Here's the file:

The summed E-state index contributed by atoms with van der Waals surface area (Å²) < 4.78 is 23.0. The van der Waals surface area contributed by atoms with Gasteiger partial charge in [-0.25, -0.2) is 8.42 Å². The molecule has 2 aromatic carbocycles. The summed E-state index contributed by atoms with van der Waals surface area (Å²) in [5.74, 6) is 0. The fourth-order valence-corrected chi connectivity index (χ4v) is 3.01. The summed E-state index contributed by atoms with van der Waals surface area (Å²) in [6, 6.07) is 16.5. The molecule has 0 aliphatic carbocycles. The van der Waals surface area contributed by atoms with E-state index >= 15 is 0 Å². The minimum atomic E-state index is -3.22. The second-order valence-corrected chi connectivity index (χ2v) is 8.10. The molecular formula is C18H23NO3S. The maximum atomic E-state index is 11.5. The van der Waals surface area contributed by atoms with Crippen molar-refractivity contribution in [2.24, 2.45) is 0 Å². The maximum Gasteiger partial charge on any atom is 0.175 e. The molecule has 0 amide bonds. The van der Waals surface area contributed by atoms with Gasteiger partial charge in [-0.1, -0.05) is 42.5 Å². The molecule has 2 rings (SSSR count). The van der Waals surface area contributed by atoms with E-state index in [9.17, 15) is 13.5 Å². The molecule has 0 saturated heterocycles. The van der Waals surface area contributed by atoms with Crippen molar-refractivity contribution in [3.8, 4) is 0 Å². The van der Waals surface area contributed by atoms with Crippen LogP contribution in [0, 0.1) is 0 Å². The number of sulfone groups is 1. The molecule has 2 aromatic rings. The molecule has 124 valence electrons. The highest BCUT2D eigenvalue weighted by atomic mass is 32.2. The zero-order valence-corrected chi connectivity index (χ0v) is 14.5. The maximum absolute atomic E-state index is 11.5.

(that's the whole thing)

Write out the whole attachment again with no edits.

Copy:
The summed E-state index contributed by atoms with van der Waals surface area (Å²) < 4.78 is 23.0. The van der Waals surface area contributed by atoms with Gasteiger partial charge in [-0.25, -0.2) is 8.42 Å². The molecule has 2 aromatic carbocycles. The summed E-state index contributed by atoms with van der Waals surface area (Å²) in [5.74, 6) is 0. The fourth-order valence-corrected chi connectivity index (χ4v) is 3.01. The summed E-state index contributed by atoms with van der Waals surface area (Å²) in [6, 6.07) is 16.5. The molecule has 0 aliphatic carbocycles. The van der Waals surface area contributed by atoms with E-state index >= 15 is 0 Å². The minimum atomic E-state index is -3.22. The second-order valence-corrected chi connectivity index (χ2v) is 8.10. The molecular formula is C18H23NO3S. The maximum atomic E-state index is 11.5. The van der Waals surface area contributed by atoms with Crippen molar-refractivity contribution in [2.24, 2.45) is 0 Å². The maximum Gasteiger partial charge on any atom is 0.175 e. The molecule has 0 amide bonds. The van der Waals surface area contributed by atoms with Gasteiger partial charge in [-0.1, -0.05) is 42.5 Å². The molecule has 2 rings (SSSR count). The van der Waals surface area contributed by atoms with E-state index in [9.17, 15) is 13.5 Å². The molecule has 0 saturated heterocycles. The van der Waals surface area contributed by atoms with Crippen molar-refractivity contribution in [3.8, 4) is 0 Å². The van der Waals surface area contributed by atoms with Crippen LogP contribution in [0, 0.1) is 0 Å². The number of sulfone groups is 1. The molecule has 2 aromatic rings. The molecule has 124 valence electrons. The highest BCUT2D eigenvalue weighted by atomic mass is 32.2. The zero-order valence-corrected chi connectivity index (χ0v) is 14.5. The maximum absolute atomic E-state index is 11.5.